Terracotta Helping Hotelier Build Individualized Services - InformationWeek

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Terracotta Helping Hotelier Build Individualized Services

InterContinental Hotels is using in-memory data-sharing systems to better anticipate what amenities customers will want during their stays.

Booking your next hotel room may be a very personalized experience indeed.

InterContinental Hotels Group, parent company to the chain that includes Holiday Inns, Crowne Plazas, and InterContinental hotels, this week said it has implemented Terracotta's application scaling system to speed up its room reservation system.

Terracotta enables U.K.-based InterContinental to process room reservations more efficiently at its three data centers in Alpharetta, Ga., Beltsville, Md., and San Jose, Calif. But it's not so much what Terracotta is doing for the hotel group after its first eight months of operation that counts, says Bill Peer, chief enterprise architect for the group.

"We want to synchronize our Java Virtual Machines [running the same application] in a distributed way. There's where Terracotta comes in. ... We could create new services based on transient data," he said in a recent interview.

Terracotta is a system for managing the software objects and any related data needed by a Java application outside the database. Terracotta takes advantage of Java language's own memory management capabilities to generate a shared pool of random access memory across a group of servers on a network. It manages both the memory pool and the application's Java VMs so that data can be called out of the database once and used by many Java VMs.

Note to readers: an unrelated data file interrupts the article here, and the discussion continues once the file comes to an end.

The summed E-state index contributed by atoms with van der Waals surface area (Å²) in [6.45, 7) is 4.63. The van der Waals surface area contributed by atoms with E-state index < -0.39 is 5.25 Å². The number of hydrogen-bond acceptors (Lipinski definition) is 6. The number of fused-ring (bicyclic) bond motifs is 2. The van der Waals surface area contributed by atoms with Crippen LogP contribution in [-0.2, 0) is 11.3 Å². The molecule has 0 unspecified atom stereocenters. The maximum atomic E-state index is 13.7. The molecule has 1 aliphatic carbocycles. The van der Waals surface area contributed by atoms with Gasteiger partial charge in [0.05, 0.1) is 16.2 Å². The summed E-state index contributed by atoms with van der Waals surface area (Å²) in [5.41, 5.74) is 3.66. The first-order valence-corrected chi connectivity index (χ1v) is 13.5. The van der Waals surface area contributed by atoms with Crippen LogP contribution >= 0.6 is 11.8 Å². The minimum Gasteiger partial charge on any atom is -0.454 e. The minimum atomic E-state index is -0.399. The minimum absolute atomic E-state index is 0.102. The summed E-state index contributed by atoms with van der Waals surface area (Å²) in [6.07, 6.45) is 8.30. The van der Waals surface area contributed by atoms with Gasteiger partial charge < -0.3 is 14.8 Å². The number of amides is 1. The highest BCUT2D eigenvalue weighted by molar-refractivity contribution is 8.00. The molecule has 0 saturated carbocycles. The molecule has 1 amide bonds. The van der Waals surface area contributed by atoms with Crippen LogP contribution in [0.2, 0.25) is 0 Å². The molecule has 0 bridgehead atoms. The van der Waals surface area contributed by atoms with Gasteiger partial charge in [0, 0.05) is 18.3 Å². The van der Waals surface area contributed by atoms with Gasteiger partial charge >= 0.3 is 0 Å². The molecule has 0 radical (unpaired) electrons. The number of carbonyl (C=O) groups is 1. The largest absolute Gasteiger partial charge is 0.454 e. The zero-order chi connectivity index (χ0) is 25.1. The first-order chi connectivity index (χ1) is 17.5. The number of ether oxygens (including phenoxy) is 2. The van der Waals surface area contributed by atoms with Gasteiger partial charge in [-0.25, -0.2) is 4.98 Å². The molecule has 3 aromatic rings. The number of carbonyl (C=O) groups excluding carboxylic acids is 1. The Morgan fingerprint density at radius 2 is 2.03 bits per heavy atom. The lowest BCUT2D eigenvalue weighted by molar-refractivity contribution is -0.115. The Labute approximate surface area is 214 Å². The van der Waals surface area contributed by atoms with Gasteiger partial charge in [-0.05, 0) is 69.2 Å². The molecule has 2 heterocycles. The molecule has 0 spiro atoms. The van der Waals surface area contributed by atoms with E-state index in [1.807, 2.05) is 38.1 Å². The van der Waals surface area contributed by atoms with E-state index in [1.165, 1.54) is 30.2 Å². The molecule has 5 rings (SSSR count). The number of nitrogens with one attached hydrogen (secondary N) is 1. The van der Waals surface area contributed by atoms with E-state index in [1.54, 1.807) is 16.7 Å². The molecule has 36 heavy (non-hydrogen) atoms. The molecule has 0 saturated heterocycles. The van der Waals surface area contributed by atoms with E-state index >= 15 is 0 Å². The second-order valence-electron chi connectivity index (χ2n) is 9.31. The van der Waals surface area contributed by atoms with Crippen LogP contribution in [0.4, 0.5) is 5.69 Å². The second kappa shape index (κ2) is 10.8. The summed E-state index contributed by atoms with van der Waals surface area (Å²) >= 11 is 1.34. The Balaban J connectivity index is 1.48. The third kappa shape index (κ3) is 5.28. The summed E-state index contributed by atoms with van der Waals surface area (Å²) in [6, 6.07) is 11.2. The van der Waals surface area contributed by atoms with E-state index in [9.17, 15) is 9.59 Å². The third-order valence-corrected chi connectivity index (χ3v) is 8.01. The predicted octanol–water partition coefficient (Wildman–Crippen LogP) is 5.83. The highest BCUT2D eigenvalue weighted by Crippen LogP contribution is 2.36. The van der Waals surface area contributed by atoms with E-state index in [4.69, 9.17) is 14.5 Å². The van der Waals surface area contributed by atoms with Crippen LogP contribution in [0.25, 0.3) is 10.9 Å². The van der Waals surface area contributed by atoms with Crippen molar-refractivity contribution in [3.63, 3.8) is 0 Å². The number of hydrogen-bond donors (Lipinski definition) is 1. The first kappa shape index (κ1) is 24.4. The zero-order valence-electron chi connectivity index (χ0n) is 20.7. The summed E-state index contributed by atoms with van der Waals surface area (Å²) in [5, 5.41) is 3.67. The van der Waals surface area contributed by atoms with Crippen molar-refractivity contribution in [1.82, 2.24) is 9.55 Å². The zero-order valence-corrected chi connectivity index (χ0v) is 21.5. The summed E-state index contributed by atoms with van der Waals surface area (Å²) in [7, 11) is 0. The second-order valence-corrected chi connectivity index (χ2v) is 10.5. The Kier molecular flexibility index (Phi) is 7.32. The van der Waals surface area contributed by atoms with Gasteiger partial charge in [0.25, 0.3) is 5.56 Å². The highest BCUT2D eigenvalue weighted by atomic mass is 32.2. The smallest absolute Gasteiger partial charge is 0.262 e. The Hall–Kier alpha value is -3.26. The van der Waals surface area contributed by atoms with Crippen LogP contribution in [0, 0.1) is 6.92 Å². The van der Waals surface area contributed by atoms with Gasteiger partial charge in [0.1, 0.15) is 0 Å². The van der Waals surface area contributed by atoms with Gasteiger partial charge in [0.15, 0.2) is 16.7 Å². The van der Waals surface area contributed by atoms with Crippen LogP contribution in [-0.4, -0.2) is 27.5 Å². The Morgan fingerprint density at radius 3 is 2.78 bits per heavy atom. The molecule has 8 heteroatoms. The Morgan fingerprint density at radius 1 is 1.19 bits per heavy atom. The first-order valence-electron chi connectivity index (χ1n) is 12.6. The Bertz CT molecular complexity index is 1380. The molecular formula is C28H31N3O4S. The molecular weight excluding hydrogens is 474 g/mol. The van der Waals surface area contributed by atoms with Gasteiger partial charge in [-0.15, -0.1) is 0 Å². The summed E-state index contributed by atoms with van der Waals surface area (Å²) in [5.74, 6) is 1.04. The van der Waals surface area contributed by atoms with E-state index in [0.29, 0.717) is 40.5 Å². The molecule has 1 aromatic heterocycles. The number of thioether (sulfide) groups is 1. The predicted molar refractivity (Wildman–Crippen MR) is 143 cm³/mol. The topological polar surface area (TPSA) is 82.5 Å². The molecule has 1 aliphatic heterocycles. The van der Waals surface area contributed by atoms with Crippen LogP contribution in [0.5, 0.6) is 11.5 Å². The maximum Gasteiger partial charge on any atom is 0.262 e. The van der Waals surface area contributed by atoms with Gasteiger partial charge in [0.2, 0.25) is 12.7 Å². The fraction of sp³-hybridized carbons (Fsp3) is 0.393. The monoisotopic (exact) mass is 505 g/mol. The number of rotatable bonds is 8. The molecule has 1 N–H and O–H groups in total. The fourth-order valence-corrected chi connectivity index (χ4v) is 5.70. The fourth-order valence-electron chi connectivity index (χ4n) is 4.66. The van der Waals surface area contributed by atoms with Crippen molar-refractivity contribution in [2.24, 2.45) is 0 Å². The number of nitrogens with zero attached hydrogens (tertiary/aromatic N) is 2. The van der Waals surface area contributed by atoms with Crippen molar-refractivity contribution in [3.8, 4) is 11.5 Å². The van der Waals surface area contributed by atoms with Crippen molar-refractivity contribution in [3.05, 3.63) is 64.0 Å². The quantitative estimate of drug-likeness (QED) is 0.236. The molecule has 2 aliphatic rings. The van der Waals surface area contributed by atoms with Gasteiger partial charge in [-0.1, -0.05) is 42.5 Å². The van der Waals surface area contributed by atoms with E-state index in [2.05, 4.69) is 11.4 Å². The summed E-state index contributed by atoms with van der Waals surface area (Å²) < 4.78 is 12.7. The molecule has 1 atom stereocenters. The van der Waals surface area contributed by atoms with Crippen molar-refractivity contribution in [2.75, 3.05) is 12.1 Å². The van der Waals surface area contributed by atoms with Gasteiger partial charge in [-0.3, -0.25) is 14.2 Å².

That approach lets the open source Terracotta system function as middleware between the database and the application, allowing the application to run in different locations but share the needed data across all instances. It helps enterprises avoid installing additional database systems to supply data to distributed systems, Peer said.

InterContinental Hotels considered Oracle's Coherence, a memory management system for a server cluster, but opted for Terracotta instead. IBM, Gemstone Systems, and Gigaspaces also offer in-memory data-sharing systems.

"With Terracotta, the application developer can be naive about where the data is located or how it's going to be synchronized," said Peer. The Terracotta system combined with the Java VMs will keep the data synchronized across all instances of the running application.

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